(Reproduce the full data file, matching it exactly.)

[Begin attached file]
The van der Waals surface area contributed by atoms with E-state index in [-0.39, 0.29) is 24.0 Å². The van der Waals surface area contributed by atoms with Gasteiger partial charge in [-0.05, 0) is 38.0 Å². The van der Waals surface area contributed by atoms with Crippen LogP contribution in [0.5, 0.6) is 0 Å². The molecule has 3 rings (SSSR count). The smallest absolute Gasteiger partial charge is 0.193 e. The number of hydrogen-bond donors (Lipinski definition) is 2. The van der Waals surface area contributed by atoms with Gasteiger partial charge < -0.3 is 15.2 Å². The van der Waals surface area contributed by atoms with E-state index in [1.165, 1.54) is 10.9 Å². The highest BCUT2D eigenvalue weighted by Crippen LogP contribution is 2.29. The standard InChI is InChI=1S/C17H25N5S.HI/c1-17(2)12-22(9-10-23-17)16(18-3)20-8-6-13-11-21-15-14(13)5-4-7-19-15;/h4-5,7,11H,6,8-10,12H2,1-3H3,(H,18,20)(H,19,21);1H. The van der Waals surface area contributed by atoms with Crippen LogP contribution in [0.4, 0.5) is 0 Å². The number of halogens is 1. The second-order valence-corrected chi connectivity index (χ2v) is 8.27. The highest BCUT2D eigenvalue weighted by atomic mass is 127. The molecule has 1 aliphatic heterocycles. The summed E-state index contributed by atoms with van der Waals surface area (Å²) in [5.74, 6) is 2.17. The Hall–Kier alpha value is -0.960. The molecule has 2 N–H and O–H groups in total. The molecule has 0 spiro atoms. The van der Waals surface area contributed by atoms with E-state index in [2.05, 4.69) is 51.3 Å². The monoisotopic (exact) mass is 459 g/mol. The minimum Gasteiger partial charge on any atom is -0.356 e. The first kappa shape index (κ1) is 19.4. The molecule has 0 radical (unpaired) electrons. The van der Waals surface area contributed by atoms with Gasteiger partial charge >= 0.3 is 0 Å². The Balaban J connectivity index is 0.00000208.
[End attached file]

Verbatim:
The van der Waals surface area contributed by atoms with E-state index in [-0.39, 0.29) is 24.0 Å². The van der Waals surface area contributed by atoms with Gasteiger partial charge in [-0.05, 0) is 38.0 Å². The van der Waals surface area contributed by atoms with Crippen LogP contribution in [0.5, 0.6) is 0 Å². The molecule has 3 rings (SSSR count). The smallest absolute Gasteiger partial charge is 0.193 e. The number of hydrogen-bond donors (Lipinski definition) is 2. The van der Waals surface area contributed by atoms with Gasteiger partial charge < -0.3 is 15.2 Å². The van der Waals surface area contributed by atoms with E-state index in [1.165, 1.54) is 10.9 Å². The highest BCUT2D eigenvalue weighted by Crippen LogP contribution is 2.29. The standard InChI is InChI=1S/C17H25N5S.HI/c1-17(2)12-22(9-10-23-17)16(18-3)20-8-6-13-11-21-15-14(13)5-4-7-19-15;/h4-5,7,11H,6,8-10,12H2,1-3H3,(H,18,20)(H,19,21);1H. The van der Waals surface area contributed by atoms with Crippen LogP contribution in [0.4, 0.5) is 0 Å². The number of halogens is 1. The second-order valence-corrected chi connectivity index (χ2v) is 8.27. The highest BCUT2D eigenvalue weighted by atomic mass is 127. The molecule has 1 aliphatic heterocycles. The summed E-state index contributed by atoms with van der Waals surface area (Å²) in [5.74, 6) is 2.17. The Hall–Kier alpha value is -0.960. The molecule has 2 N–H and O–H groups in total. The molecule has 0 spiro atoms. The van der Waals surface area contributed by atoms with E-state index in [2.05, 4.69) is 51.3 Å². The monoisotopic (exact) mass is 459 g/mol. The minimum Gasteiger partial charge on any atom is -0.356 e. The first kappa shape index (κ1) is 19.4. The molecule has 0 radical (unpaired) electrons. The van der Waals surface area contributed by atoms with Gasteiger partial charge >= 0.3 is 0 Å². The Balaban J connectivity index is 0.00000208.